Mila Kunis has the honor of being Esquire's Sexiest Woman Alive for 2012. To celebrate the award, she posed for a steamy shoot featured in their upcoming November issue, on newsstands Oct. 16 — check out a behind-the-scenes video of Mila working with the magazine. Mila's currently in NYC working on her latest project, The Angriest Man in Brooklyn, with Robin Williams. She spoke about her career, as well as humor and her love of politics, in an accompanying interview. Here are highlights from Mila in Esquire:
- On being funny: "I think I stumbled upon doing funny things, but I'm not funny. I just know how to deliver a joke. There are people who naturally exude humor and are constantly saying funny things, and there are the people who know how to deliver a joke. It's a learned skill. Through 20 years of doing this, I practice it. I think that the second you think that you're funny is when you stop being funny."
- On loving politics: "I find it all to be incredibly entertaining. I went to the White House Correspondents' Dinner with Wolf Blitzer. It's weird: you get invited by people you don't know — and I never wanna go again, because I had the most incredible experience. Ever. I watch CNN or MSNBC all day long, every day. So I meet with Wolf, and I was like, 'Oh, my God. There's Wolf Blitzer.' Like two drinks in, I just start talking. 'So, about Ahmadinejad's nephew . . .' Wolf was surprised I followed politics."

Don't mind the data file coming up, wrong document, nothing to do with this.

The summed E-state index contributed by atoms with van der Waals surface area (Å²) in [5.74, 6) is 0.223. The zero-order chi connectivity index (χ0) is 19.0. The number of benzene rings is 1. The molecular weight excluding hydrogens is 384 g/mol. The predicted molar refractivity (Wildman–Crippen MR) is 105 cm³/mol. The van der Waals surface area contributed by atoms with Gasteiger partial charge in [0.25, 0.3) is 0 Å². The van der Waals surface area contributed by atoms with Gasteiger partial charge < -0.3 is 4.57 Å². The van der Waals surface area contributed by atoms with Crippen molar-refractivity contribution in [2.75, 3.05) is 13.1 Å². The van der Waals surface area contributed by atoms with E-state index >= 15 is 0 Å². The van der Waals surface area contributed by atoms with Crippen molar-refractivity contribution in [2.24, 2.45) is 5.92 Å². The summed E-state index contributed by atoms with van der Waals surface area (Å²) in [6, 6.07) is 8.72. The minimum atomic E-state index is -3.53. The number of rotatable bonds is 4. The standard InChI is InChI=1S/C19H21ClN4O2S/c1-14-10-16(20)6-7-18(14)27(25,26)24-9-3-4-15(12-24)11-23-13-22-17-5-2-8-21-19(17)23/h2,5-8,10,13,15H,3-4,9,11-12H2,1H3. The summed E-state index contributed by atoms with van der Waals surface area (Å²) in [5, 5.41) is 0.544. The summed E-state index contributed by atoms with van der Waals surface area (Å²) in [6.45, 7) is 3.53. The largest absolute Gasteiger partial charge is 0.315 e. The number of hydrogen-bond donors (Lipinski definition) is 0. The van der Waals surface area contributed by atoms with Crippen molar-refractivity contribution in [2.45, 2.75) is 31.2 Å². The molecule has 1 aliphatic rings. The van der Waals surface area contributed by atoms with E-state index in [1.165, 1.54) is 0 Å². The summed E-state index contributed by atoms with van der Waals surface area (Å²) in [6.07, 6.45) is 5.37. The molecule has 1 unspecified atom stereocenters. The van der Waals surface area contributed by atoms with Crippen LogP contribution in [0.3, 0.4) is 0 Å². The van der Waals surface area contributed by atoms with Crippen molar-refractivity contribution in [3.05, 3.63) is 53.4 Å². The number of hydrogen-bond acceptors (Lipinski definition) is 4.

- On knowing herself well: "What I do and who I am are two different things. And they always will be. What happens with people is they lose sight of who they are, and they become either who they want to be or who they are perceived to be. . . . I think that I've consciously separated my two lives. I love what I do. I couldn't imagine doing anything else. But when I'm done with work, I'm done with work. I think that if I bought into the hype, I would lose all sight of who I am, and so much of who I am is what my parents went through and instilled in me. And I never want to lose that. Ever. Because I would be so disappointed if I didn't make them proud."
Photos courtesy Cliff Watts for Esquire